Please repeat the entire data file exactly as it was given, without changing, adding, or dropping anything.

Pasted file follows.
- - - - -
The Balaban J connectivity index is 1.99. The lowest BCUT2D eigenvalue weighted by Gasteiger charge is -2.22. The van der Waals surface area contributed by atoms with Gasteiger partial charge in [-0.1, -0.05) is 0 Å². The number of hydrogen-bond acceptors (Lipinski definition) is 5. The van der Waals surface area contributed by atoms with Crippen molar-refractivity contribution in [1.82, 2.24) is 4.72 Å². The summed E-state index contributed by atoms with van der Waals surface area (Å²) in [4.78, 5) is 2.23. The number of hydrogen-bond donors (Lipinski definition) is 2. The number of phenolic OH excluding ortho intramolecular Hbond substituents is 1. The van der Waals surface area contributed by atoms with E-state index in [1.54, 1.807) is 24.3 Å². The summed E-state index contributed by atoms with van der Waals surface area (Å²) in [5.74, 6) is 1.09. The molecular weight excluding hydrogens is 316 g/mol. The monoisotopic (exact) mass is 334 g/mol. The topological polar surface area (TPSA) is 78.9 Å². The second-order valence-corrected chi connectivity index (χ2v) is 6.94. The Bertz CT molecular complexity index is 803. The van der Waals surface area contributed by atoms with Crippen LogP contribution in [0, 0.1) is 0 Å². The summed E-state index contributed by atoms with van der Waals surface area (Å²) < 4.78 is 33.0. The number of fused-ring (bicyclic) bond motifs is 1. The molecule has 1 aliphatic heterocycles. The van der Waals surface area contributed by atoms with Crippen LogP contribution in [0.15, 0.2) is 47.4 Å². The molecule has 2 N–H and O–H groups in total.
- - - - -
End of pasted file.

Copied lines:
The Balaban J connectivity index is 1.99. The lowest BCUT2D eigenvalue weighted by Gasteiger charge is -2.22. The van der Waals surface area contributed by atoms with Gasteiger partial charge in [-0.1, -0.05) is 0 Å². The number of hydrogen-bond acceptors (Lipinski definition) is 5. The van der Waals surface area contributed by atoms with Crippen molar-refractivity contribution in [1.82, 2.24) is 4.72 Å². The summed E-state index contributed by atoms with van der Waals surface area (Å²) in [4.78, 5) is 2.23. The number of hydrogen-bond donors (Lipinski definition) is 2. The number of phenolic OH excluding ortho intramolecular Hbond substituents is 1. The van der Waals surface area contributed by atoms with E-state index in [1.54, 1.807) is 24.3 Å². The summed E-state index contributed by atoms with van der Waals surface area (Å²) in [5.74, 6) is 1.09. The molecular weight excluding hydrogens is 316 g/mol. The monoisotopic (exact) mass is 334 g/mol. The topological polar surface area (TPSA) is 78.9 Å². The second-order valence-corrected chi connectivity index (χ2v) is 6.94. The Bertz CT molecular complexity index is 803. The van der Waals surface area contributed by atoms with Crippen LogP contribution in [0, 0.1) is 0 Å². The summed E-state index contributed by atoms with van der Waals surface area (Å²) < 4.78 is 33.0. The number of fused-ring (bicyclic) bond motifs is 1. The molecule has 1 aliphatic heterocycles. The van der Waals surface area contributed by atoms with Crippen LogP contribution in [0.15, 0.2) is 47.4 Å². The molecule has 2 N–H and O–H groups in total.